I think it’s pretty safe to say that most witches and pagans love Samhain the most, except for Jason Mankey — his favorite might be Yule! I’m like any other average witch, though, and I adore Samhain. The costumes, decorations, Fall scents and colors, spooky movies and television episodes…what’s not to love? It’s the most BOO-tiful time of year!
Samhain is the time of year we tend to talk about death the most. It’s also an excellent opportunity to set aside time to honor our ancestors or any other loved ones who have passed away. This time of year allows us sacred time and space to grieve for others and for the bittersweet, and sometimes cruel, aspects of Death. But what about ourselves? Do we allow sacred time and space to grieve for the losses that are ours and ours alone? Do we allow ourselves to celebrate the deaths of those things in our lives we no longer want or no longer serve us?
Let It Die
If you’ve been needing a sign to let something end or die in your life then this is it. I’m obviously not advocating for murdering people, folks. But is there a relationship that needs to end? A friendship that’s run its course? A job that has caused you enough suffering? A health issue you’ve been avoiding? Now’s the time to let it die. It’s also perfectly okay to be happy that something is ending. Self-imposed martyrdom is not a virtue but is instead virtue-signaling. Let. It. Die.
This year I plan to write a eulogy for those parts of myself that need to die or have already died. I recognize that there are parts of myself that need to end and yet I’m still grasping onto them for dear life. It’s my feeling, though, that writing the eulogy for those aspects, even the ones still kicking and screaming, will serve to hasten their impending doom. You’re already dead to me, I might write.
Why Let It Die?
So many pagans talk about the “Shadow Self” and how we all need to do “Shadow Work.” I’m all for it, but most folks only think about how Shadow Work benefits themselves. However, all those craptastic aspects of ourselves that we haven’t let die affect others, too. It’s a ripple-effect. What I’m not advocating for is self-harm of any kind. What I am advocating for is doing the Work to heal your wounds so that you don’t harm others (emotionally, physically, or otherwise).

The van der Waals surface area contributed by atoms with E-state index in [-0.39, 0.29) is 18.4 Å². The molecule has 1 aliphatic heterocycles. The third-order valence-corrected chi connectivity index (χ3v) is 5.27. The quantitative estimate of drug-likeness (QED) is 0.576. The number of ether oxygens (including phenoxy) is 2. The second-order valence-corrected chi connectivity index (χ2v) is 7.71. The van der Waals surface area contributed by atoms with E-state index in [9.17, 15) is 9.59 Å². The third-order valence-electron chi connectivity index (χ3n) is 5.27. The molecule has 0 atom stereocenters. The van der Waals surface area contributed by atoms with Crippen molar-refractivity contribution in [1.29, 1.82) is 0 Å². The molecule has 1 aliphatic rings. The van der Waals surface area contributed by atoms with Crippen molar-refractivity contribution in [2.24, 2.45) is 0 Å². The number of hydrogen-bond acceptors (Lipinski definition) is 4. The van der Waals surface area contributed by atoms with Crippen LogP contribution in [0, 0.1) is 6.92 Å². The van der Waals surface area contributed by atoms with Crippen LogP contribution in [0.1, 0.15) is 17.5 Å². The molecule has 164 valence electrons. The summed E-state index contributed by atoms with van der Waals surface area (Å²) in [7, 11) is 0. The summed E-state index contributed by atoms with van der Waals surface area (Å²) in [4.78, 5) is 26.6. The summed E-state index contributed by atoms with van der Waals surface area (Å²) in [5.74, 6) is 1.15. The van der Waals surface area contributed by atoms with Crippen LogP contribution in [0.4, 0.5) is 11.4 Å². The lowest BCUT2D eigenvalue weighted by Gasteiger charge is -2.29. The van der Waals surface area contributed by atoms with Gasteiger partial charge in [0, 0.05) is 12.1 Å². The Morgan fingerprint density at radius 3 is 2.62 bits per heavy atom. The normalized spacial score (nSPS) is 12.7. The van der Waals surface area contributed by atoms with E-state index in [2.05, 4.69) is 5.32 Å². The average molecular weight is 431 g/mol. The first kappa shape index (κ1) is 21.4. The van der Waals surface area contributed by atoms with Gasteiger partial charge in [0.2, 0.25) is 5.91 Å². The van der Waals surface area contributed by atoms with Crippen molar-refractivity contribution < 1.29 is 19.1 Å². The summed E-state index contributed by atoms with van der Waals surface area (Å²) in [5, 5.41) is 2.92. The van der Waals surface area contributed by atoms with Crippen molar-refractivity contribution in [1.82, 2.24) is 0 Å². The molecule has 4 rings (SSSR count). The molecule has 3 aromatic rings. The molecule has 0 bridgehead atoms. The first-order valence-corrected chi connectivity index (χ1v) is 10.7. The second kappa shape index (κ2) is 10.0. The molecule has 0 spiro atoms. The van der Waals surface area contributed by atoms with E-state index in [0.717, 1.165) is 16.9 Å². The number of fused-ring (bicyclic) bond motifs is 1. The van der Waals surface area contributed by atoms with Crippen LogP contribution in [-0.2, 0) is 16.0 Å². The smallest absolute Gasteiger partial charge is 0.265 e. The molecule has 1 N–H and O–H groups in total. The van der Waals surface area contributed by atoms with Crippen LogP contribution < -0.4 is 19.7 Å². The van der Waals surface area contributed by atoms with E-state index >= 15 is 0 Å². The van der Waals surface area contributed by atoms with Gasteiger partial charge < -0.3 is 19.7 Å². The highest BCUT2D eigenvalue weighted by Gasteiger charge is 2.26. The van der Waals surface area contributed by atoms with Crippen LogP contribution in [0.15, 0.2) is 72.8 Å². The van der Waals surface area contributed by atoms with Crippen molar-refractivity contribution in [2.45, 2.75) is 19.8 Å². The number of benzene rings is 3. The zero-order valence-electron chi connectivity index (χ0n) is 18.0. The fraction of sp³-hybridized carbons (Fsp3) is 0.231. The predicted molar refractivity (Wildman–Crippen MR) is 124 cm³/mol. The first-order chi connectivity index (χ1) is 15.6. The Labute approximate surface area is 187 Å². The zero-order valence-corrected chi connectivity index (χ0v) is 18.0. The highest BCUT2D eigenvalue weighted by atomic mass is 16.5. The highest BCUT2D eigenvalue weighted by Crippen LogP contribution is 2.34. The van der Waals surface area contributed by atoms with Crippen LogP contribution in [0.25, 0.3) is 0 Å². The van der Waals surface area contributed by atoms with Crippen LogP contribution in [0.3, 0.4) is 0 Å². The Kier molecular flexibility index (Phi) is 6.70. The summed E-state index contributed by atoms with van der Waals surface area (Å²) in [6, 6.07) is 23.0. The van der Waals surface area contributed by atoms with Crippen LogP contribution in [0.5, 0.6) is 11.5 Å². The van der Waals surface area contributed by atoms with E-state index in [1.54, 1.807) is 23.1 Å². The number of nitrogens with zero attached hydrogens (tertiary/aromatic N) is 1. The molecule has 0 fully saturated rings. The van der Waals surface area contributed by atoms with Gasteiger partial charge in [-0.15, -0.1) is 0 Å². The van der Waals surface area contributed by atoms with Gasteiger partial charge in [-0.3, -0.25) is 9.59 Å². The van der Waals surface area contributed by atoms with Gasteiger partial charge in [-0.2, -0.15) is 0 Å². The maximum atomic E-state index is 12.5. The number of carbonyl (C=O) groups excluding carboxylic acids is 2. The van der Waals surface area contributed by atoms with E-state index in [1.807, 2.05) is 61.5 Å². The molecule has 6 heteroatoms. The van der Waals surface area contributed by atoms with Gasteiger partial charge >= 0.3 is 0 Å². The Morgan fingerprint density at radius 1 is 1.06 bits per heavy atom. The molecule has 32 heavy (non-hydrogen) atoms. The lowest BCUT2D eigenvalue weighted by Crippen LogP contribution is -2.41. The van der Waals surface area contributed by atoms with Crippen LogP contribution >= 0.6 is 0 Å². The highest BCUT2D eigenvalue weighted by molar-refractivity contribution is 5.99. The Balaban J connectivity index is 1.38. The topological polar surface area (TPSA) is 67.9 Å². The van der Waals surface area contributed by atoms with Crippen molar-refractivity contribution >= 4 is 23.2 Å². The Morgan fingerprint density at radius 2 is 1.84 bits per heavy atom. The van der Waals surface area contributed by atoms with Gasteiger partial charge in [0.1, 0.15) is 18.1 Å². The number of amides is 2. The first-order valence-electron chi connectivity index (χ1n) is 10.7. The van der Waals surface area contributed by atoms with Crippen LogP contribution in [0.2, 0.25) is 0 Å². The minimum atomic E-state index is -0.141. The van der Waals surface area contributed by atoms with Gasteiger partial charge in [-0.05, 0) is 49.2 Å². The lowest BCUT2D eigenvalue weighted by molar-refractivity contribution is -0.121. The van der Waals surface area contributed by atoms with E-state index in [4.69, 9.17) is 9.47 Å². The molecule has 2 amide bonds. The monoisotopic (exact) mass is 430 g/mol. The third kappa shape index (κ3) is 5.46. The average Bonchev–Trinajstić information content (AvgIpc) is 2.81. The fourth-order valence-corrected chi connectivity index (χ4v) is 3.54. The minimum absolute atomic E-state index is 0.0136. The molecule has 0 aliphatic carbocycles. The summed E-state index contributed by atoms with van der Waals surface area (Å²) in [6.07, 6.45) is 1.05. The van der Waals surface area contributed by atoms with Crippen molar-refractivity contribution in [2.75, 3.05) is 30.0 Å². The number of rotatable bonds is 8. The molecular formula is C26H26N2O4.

It’s each of our responsibilities to bury our own shit and not leave it around for others to step in. Your shit is your shit, and shit eventually decomposes. There just aren’t enough dung beetles to clean up everyone’s mess, though. That mess gets into the waterways, y’all! So, if you don’t want everyone drinking and bathing in your crap water then please clean up after yourself. Get some spiritual doodoo bags and get to work.
Here Lies [Enter Your Name Here] : A Simple Eulogy Ritual
- Ritual Attire: Funerary Garb
- Paper & Pen
- A small cauldron with a lighter, or lit fire
- A hand shovel
- Salt water
Create sacred space any way that you like. This can take place in- or outdoors.
Take a few moments to write down on your piece of paper those aspects of yourself that have died or need to pass on, beginning your eulogy with, “Here lies, [Your Name].” This is not a time to be cruel to yourself, so steer away from making negative remarks about your body or calling yourself cruel names. You likely wouldn’t talk shit about a dead person while delivering a eulogy, so treat yourself with the same respect.
Once you feel that you’ve finished writing it all out, speak it aloud, word for word. Once you’ve delivered your eulogy, light the paper on fire and place it into your cauldron (or light it from your fireplace, outdoor firepit, whatever). Let it burn to ash and then gather the ashes as much as possible. Your little shovel may come in handy for this part.
Dig a small hole in the ground, place the ashes into the ground, and then pour the salt water on top of the ashes. Replace the dirt on top and pat it down. Say, “Ashes to ashes, and dust to dust. Here dies what should and here lies what must.”
Walk away from that miniature grave and never look back.
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